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SIRT6 transcriptionally regulates global protein synthesis through transcription factor Sp1 independent of its deacetylase activity

Ravi, V and Jain, A and Khan, D and Ahamed, F and Mishra, S and Giri, M and Inbaraj, M and Krishna, S and Sarikhani, M and Maity, S and Kumar, S and Shah, RA and Dave, P and Pandit, AS and Rajendran, R and Desingu, PA and Varshney, U and Das, S and Kolthur-Seetharam, U and Rajakumari, S and Singh, M and Sundaresan, NR (2019) SIRT6 transcriptionally regulates global protein synthesis through transcription factor Sp1 independent of its deacetylase activity. In: Nucleic Acids Research, 47 (17). pp. 9115-9131.

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Official URL: https://doi.org/10.1093/nar/gkz648


Global protein synthesis is emerging as an important player in the context of aging and age-related diseases. However, the intricate molecular networks that regulate protein synthesis are poorly understood. Here, we report that SIRT6, a nuclear-localized histone deacetylase represses global protein synthesis by transcriptionally regulating mTOR signalling via the transcription factor Sp1, independent of its deacetylase activity. Our results suggest that SIRT6 deficiency increases protein synthesis in mice. Further, multiple lines of in vitro evidence suggest that SIRT6 negatively regulates protein synthesis in a cell-autonomous fashion and independent of its catalytic activity. Mechanistically, SIRT6 binds to the zinc finger DNA binding domain of Sp1 and represses its activity. SIRT6 deficiency increased the occupancy of Sp1 at key mTOR signalling gene promoters resulting in enhanced expression of these genes and activation of the mTOR signalling pathway. Interestingly, inhibition of either mTOR or Sp1 abrogated the increased protein synthesis observed under SIRT6 deficient conditions. Moreover, pharmacological inhibition of mTOR restored cardiac function in muscle-specific SIRT6 knockout mice, which spontaneously develop cardiac hypertrophy. Overall, these findings have unravelled a new layer of regulation of global protein synthesis by SIRT6, which can be potentially targeted to combat aging-associated diseases like cardiac hypertrophy. © 2019 The Author(s) 2019. Published by Oxford University Press on behalf of Nucleic Acids Research.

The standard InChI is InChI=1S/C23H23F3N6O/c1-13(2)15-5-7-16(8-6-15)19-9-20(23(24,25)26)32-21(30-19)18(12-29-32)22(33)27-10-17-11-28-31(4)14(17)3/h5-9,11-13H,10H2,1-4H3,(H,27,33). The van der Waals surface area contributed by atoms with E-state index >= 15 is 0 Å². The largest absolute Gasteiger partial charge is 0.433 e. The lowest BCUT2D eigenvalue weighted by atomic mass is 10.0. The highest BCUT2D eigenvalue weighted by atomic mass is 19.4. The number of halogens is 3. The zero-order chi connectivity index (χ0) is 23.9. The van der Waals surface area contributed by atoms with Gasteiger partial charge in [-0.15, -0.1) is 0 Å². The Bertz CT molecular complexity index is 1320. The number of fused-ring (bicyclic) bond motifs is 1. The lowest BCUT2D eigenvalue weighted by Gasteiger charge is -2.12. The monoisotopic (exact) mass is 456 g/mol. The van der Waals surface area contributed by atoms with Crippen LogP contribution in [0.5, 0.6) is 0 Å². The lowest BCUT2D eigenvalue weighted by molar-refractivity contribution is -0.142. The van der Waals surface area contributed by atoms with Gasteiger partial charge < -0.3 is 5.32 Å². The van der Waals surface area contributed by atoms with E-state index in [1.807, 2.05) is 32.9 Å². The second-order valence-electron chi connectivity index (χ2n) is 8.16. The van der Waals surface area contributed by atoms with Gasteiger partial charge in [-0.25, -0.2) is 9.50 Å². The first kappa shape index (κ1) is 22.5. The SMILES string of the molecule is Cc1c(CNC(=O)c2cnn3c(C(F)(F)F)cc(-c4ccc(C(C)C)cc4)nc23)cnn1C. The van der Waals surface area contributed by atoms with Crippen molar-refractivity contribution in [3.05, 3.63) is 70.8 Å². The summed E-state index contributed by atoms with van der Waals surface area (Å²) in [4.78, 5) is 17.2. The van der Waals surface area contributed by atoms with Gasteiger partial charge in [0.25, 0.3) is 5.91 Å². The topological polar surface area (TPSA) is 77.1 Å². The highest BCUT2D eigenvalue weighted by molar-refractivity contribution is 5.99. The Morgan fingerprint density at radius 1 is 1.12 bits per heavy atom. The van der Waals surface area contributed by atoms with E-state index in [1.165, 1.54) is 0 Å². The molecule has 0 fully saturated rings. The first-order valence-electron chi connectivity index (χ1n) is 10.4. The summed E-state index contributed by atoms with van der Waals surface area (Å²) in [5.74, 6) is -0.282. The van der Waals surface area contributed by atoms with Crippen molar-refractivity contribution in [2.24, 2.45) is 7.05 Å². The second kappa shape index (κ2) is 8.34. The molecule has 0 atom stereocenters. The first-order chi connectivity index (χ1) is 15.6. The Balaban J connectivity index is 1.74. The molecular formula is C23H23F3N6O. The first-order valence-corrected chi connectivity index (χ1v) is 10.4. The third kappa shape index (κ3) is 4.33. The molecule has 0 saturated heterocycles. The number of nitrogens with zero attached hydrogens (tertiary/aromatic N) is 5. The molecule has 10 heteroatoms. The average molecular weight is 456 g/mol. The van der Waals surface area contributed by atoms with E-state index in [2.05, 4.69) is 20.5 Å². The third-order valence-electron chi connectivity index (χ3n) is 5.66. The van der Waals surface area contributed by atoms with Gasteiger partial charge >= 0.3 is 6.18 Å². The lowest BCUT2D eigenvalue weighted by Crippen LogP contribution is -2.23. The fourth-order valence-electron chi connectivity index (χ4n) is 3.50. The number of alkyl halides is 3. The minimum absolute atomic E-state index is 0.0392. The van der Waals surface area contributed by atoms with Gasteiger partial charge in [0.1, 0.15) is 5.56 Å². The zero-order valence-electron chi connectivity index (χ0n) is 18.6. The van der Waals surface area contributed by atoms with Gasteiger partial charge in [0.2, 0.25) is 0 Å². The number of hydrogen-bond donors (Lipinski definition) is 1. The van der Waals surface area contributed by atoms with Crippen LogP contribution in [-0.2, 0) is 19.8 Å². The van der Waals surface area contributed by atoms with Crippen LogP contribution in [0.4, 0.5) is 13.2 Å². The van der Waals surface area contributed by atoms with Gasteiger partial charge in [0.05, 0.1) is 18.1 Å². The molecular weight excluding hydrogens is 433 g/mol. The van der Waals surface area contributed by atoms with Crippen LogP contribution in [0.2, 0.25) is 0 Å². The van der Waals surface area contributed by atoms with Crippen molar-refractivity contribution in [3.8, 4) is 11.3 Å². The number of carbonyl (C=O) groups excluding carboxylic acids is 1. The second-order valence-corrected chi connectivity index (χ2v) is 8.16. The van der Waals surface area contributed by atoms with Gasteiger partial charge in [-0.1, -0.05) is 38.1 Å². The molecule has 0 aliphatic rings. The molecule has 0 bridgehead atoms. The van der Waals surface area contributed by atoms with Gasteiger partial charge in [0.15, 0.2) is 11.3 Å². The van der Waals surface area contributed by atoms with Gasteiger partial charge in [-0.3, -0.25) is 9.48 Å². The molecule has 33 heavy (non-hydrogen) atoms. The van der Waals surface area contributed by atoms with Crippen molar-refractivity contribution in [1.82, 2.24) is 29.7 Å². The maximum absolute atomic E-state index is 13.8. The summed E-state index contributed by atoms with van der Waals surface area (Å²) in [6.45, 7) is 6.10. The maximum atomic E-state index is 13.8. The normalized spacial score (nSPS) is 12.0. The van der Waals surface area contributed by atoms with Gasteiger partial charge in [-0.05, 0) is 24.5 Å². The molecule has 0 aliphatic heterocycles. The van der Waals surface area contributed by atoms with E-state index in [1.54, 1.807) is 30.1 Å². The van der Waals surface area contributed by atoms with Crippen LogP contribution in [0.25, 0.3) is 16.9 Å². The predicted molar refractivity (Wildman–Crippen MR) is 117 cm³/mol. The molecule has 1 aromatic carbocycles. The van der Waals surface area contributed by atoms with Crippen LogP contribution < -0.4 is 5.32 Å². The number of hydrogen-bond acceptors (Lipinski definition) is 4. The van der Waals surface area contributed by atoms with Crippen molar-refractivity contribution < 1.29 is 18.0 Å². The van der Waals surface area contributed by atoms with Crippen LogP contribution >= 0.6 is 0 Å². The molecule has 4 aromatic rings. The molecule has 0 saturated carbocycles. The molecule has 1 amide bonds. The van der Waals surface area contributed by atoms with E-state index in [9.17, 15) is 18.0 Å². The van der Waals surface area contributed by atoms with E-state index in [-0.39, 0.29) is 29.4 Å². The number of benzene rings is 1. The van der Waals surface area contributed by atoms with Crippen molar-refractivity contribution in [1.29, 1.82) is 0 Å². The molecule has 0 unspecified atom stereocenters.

Item Type: Journal Article
Publication: Nucleic Acids Research
Publisher: Oxford University Press
Additional Information: The copyright for this article belongs to the Authors.
Keywords: histone deacetylase; mammalian target of rapamycin; sirtuin 6; transcription factor Sp1; histone deacetylase; Sirt6 protein, mouse; sirtuin; target of rapamycin kinase; transcription factor Sp1; zinc finger protein, animal experiment; animal model; animal tissue; Article; catalysis; controlled study; DNA binding motif; enzyme activity; enzyme repression; gene expression; heart function; heart ventricle hypertrophy; human; human cell; in vitro study; mouse; mTOR signaling; nonhuman; priority journal; promoter region; protein DNA binding; protein synthesis; transcription regulation; animal; cardiomegaly; chemistry; gene expression regulation; genetic transcription; genetics; HEK293 cell line; HeLa cell line; knockout mouse; metabolism; signal transduction, Animals; Cardiomegaly; Gene Expression Regulation; HEK293 Cells; HeLa Cells; Histone Deacetylases; Humans; Mice; Mice, Knockout; Promoter Regions, Genetic; Protein Biosynthesis; Signal Transduction; Sirtuins; Sp1 Transcription Factor; TOR Serine-Threonine Kinases; Transcription, Genetic; Zinc Fingers
Department/Centre: Division of Biological Sciences > Molecular Biophysics Unit
Division of Biological Sciences > Microbiology & Cell Biology
Division of Biological Sciences > Molecular Reproduction, Development & Genetics
Division of Chemical Sciences > NMR Research Centre (Formerly Sophisticated Instruments Facility)
Division of Interdisciplinary Sciences > Centre for Biosystems Science and Engineering
Date Deposited: 13 Oct 2022 05:34
Last Modified: 13 Oct 2022 05:34
URI: https://eprints.iisc.ac.in/id/eprint/77351

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